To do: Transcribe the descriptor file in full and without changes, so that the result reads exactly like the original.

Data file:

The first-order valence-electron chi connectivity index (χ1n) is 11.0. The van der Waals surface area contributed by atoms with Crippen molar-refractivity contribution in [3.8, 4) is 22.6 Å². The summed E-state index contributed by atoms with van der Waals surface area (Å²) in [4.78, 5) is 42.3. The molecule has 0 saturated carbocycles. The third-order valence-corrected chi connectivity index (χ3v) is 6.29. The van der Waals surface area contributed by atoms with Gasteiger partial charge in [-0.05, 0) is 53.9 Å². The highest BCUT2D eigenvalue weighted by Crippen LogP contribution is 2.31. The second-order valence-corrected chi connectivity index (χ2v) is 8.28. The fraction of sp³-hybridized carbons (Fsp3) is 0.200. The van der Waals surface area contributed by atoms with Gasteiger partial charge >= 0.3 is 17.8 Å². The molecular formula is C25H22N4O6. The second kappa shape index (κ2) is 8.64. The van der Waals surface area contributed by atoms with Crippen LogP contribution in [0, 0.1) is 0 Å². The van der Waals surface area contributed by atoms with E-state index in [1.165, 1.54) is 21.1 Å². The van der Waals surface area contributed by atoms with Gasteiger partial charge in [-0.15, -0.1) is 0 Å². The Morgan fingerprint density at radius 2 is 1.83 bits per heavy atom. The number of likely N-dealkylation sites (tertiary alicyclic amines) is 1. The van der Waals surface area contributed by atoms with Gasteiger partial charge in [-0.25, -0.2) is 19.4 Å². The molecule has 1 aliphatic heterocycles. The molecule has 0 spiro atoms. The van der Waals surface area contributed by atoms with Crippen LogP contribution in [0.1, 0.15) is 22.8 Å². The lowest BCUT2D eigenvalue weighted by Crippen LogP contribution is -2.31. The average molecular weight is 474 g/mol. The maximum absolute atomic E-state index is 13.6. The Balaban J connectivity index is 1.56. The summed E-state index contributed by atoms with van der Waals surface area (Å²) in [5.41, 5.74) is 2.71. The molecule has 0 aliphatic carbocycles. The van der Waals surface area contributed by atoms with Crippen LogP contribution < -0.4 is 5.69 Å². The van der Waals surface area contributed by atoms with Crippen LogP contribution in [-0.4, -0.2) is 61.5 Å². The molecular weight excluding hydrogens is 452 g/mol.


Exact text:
The first-order valence-electron chi connectivity index (χ1n) is 11.0. The van der Waals surface area contributed by atoms with Crippen molar-refractivity contribution in [3.8, 4) is 22.6 Å². The summed E-state index contributed by atoms with van der Waals surface area (Å²) in [4.78, 5) is 42.3. The molecule has 0 saturated carbocycles. The third-order valence-corrected chi connectivity index (χ3v) is 6.29. The van der Waals surface area contributed by atoms with Gasteiger partial charge in [-0.05, 0) is 53.9 Å². The highest BCUT2D eigenvalue weighted by Crippen LogP contribution is 2.31. The second-order valence-corrected chi connectivity index (χ2v) is 8.28. The fraction of sp³-hybridized carbons (Fsp3) is 0.200. The van der Waals surface area contributed by atoms with Gasteiger partial charge >= 0.3 is 17.8 Å². The molecular formula is C25H22N4O6. The second kappa shape index (κ2) is 8.64. The van der Waals surface area contributed by atoms with Crippen LogP contribution in [0, 0.1) is 0 Å². The van der Waals surface area contributed by atoms with E-state index in [1.165, 1.54) is 21.1 Å². The van der Waals surface area contributed by atoms with Gasteiger partial charge in [-0.15, -0.1) is 0 Å². The Morgan fingerprint density at radius 2 is 1.83 bits per heavy atom. The number of likely N-dealkylation sites (tertiary alicyclic amines) is 1. The van der Waals surface area contributed by atoms with Gasteiger partial charge in [-0.25, -0.2) is 19.4 Å². The molecule has 1 aliphatic heterocycles. The molecule has 0 spiro atoms. The van der Waals surface area contributed by atoms with Crippen LogP contribution in [0.1, 0.15) is 22.8 Å². The lowest BCUT2D eigenvalue weighted by Crippen LogP contribution is -2.31. The average molecular weight is 474 g/mol. The maximum absolute atomic E-state index is 13.6. The Balaban J connectivity index is 1.56. The summed E-state index contributed by atoms with van der Waals surface area (Å²) in [5.41, 5.74) is 2.71. The molecule has 0 aliphatic carbocycles. The van der Waals surface area contributed by atoms with Crippen LogP contribution < -0.4 is 5.69 Å². The van der Waals surface area contributed by atoms with Crippen LogP contribution in [-0.4, -0.2) is 61.5 Å². The molecular weight excluding hydrogens is 452 g/mol.